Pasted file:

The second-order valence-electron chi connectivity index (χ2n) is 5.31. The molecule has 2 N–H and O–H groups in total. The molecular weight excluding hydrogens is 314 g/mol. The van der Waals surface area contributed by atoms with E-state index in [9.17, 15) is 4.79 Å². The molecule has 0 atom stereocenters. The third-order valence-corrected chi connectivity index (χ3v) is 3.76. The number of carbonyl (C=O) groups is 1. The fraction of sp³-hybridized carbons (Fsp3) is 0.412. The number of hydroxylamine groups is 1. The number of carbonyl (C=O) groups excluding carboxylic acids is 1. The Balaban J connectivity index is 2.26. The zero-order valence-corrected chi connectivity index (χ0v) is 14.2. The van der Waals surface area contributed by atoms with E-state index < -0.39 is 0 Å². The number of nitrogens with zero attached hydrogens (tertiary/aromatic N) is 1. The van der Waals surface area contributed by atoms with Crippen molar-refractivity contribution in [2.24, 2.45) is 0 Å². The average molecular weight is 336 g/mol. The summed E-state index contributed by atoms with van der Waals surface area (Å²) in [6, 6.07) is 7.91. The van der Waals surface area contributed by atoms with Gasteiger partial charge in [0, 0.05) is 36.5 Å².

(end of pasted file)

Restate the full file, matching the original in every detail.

The second-order valence-electron chi connectivity index (χ2n) is 5.31. The molecule has 2 N–H and O–H groups in total. The molecular weight excluding hydrogens is 314 g/mol. The van der Waals surface area contributed by atoms with E-state index in [9.17, 15) is 4.79 Å². The molecule has 0 atom stereocenters. The third-order valence-corrected chi connectivity index (χ3v) is 3.76. The number of carbonyl (C=O) groups is 1. The fraction of sp³-hybridized carbons (Fsp3) is 0.412. The number of hydroxylamine groups is 1. The number of carbonyl (C=O) groups excluding carboxylic acids is 1. The Balaban J connectivity index is 2.26. The zero-order valence-corrected chi connectivity index (χ0v) is 14.2. The van der Waals surface area contributed by atoms with E-state index < -0.39 is 0 Å². The number of nitrogens with zero attached hydrogens (tertiary/aromatic N) is 1. The van der Waals surface area contributed by atoms with Crippen molar-refractivity contribution in [2.24, 2.45) is 0 Å². The average molecular weight is 336 g/mol. The summed E-state index contributed by atoms with van der Waals surface area (Å²) in [6, 6.07) is 7.91. The van der Waals surface area contributed by atoms with Gasteiger partial charge in [0, 0.05) is 36.5 Å².